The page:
December 2003 Newsletter

December 2003 Newsletter

Christmas, Celts and North America in 800 BC

History is a peculiar sport. Just when you think you've got it all worked out, along comes another piece of the jigsaw to confound you. For instance, the ongoing saga as to who discovered America. Oscar Wilde, of course, pointed out that whilst America had been "discovered" frequently before Columbus came along, everyone always had the good sense to keep quiet about the matter.

Everyone has a theory. Bill Bryson successfully popularised the notion that horny-hatted Vikings, under the guidance of Leif the Red, reached Newfoundland in about 1000AD. In 1976, Tim Severin headed up a crew who sailed across the Atlantic from Dingle in South West Ireland to Newfoundland in a currach. This leather-hulled boat, still popular in the West of Ireland, was constructed to specifications supplied by Saint Brendan who is said to have managed this momentous journey in the early 6th century. The Spanish will assure you Basque fishermen were netting the waters of the Gulf of St. Lawrence long before Jesus figured how to turn water into wine. Hard-line Mormons might even insist that the real discoverers were a lost tribe of Israel who fled the Middle East during the Exodus to Egypt and so begat the innumerable indigenous tribes hanging out across the continent, North and South, when Columbus and the good soldiers of Christ rolled over the seas from Europe.

However, as it's Christmas, it is time to reveal another rung to America's ever-evolving historical ladder. This one is both festive and Irish.

And what's more it's true.

It goes like this. An Irishman was snoring neath the starry skies of North America nearly 3000 years ago. Now one might reasonably think this is nothing but nonsense upon stilts. But the facts are otherwise. At this very moment, archaeologists in Vermont and New Hampshire are stroking their chins and trying to work out what a highly complex Celtic burial site is doing in New England. The site consists of a passage grave and oracle chamber not dissimilar to Newgrange, surrounded by geometrically aligned standing stones and other carvings inscribed with Ogham, the script used by the Celts. Boffins reckon it was built in 800BC.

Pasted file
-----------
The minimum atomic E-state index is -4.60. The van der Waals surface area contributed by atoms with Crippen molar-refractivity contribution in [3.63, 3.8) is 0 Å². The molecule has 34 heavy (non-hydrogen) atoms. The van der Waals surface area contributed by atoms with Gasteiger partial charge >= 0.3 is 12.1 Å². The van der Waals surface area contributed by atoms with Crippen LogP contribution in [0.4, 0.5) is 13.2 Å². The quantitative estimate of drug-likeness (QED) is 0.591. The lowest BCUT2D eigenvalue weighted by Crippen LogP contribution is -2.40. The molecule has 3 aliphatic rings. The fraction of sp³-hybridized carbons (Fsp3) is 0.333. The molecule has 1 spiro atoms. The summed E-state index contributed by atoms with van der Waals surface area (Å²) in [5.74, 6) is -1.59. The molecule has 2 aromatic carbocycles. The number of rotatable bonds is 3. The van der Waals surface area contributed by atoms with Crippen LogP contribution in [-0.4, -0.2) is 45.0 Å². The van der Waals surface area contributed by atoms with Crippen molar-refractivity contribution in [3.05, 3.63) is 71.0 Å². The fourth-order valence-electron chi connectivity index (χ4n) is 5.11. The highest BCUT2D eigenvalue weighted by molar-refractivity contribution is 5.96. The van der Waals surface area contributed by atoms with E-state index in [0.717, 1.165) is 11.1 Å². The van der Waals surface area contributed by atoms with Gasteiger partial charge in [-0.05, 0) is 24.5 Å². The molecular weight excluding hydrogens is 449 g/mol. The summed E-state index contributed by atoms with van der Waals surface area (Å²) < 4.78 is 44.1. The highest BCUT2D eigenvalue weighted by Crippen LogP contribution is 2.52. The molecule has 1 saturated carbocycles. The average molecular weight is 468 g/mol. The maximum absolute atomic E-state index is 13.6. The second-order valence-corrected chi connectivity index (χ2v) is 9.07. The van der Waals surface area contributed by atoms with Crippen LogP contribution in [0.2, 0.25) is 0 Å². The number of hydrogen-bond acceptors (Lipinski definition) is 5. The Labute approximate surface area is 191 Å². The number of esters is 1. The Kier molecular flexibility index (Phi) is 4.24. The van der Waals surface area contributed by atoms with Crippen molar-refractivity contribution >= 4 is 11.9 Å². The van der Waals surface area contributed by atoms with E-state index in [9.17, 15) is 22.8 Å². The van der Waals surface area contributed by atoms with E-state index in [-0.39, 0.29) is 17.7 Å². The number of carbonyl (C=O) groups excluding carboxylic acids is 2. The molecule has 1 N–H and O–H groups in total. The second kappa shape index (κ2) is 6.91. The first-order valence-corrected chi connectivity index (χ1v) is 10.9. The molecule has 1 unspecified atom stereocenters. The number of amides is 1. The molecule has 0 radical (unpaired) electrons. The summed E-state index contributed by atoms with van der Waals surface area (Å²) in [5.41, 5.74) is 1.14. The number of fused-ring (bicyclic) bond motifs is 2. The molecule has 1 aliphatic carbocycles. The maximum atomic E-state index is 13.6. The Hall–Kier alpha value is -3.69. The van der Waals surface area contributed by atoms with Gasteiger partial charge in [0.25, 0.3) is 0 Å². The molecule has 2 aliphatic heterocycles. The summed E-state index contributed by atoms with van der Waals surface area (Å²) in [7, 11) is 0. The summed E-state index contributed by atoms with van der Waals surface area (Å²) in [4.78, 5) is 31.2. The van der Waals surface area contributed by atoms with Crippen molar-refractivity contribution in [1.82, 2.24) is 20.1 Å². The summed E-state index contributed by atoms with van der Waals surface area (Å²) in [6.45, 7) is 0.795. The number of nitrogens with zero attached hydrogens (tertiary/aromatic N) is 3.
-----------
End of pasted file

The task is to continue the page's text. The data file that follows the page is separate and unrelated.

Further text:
That's one to chew on. Here's another. In 1964 two amateur archaeologists unearthed a stone carving in Wyoming County, West Virginia, that boasted an inscription ten foot in length. They assumed it was the work of American Indians but its meaning eluded them. Many years later, word of this find reached the enormously respected ears of the late Dr. Robert Fell, President of Harvard's Epigraphic Society. It took him all of a minute to work out that the inscription was an advanced form of Ogham. He translated the message into Old Irish, then into modern Irish and then into English.

It read as follows:

"At the time of sunrise, a ray grazes the notch on the left side on Christmas Day, the first season of the year, the season of the blessed advent of the saviour Lord Christ. Behold he is born of Mary, a woman."

The Christmas Day carving has been dated to between 500 and 700AD. Dr. Fell and his colleagues then looked at their watches, made some calculations and reunited beside the carving just before sunrise on December 22nd 1982. And here they watched in amazement as the first shaft of sunlight came powering through the sky like a torch beam and struck the centre of a Celtic sun symbol on the left side of the panel. Gradually the entire carving lit up and the inscription exploded to life. Subsequent studies show this phenomenon only occurs on the winter solstice. On other days, the carving is only partially lit up.

In recent years, more Celtic carvings have been discovered in West Virginia (Bear's Fork, Horse Creek), Kentucky (Red River Gorge), Colorado (Shell Rock Canyon) and Newfoundland.

So there you have it. Maybe they didn't discover America but there can be no doubting that people from Ireland were zipping across the Atlantic Ocean back when Homer was a lad. (I mean Homer, the Greek writer, not the other Homer). And moreover they had the good grace to leave a cheerful and extremely clever Christmas greeting to anyone else who should stumble upon their route.

So, Nollaig faoi shean agus faoi shonas duit agus bliain nua faoi mhaise dhuit! And have yourself a Merry Christmas and a Happy New Year.

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